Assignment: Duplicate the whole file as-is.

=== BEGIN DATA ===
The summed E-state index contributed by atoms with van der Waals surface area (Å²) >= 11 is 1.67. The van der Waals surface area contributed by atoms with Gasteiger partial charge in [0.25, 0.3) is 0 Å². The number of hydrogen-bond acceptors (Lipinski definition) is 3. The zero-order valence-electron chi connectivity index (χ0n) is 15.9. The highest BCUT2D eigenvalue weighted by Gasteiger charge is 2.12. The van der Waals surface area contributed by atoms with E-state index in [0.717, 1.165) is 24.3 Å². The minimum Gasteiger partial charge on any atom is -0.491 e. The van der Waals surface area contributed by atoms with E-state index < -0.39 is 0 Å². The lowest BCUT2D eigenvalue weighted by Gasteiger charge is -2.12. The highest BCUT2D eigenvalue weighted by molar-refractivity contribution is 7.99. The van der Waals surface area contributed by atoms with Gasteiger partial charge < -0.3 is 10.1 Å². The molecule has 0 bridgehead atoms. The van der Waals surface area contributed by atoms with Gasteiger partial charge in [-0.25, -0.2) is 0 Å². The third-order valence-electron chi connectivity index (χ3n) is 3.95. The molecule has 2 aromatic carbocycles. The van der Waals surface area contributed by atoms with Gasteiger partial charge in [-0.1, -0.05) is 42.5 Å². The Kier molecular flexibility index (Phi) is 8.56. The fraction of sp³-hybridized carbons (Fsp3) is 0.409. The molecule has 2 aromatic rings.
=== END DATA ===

The summed E-state index contributed by atoms with van der Waals surface area (Å²) >= 11 is 1.67. The van der Waals surface area contributed by atoms with Gasteiger partial charge in [0.25, 0.3) is 0 Å². The number of hydrogen-bond acceptors (Lipinski definition) is 3. The zero-order valence-electron chi connectivity index (χ0n) is 15.9. The highest BCUT2D eigenvalue weighted by Gasteiger charge is 2.12. The van der Waals surface area contributed by atoms with E-state index in [0.717, 1.165) is 24.3 Å². The minimum Gasteiger partial charge on any atom is -0.491 e. The van der Waals surface area contributed by atoms with E-state index < -0.39 is 0 Å². The lowest BCUT2D eigenvalue weighted by Gasteiger charge is -2.12. The highest BCUT2D eigenvalue weighted by molar-refractivity contribution is 7.99. The van der Waals surface area contributed by atoms with Gasteiger partial charge < -0.3 is 10.1 Å². The molecule has 0 bridgehead atoms. The van der Waals surface area contributed by atoms with Gasteiger partial charge in [-0.25, -0.2) is 0 Å². The third-order valence-electron chi connectivity index (χ3n) is 3.95. The molecule has 2 aromatic carbocycles. The van der Waals surface area contributed by atoms with Gasteiger partial charge in [-0.1, -0.05) is 42.5 Å². The Kier molecular flexibility index (Phi) is 8.56. The fraction of sp³-hybridized carbons (Fsp3) is 0.409. The molecule has 2 aromatic rings.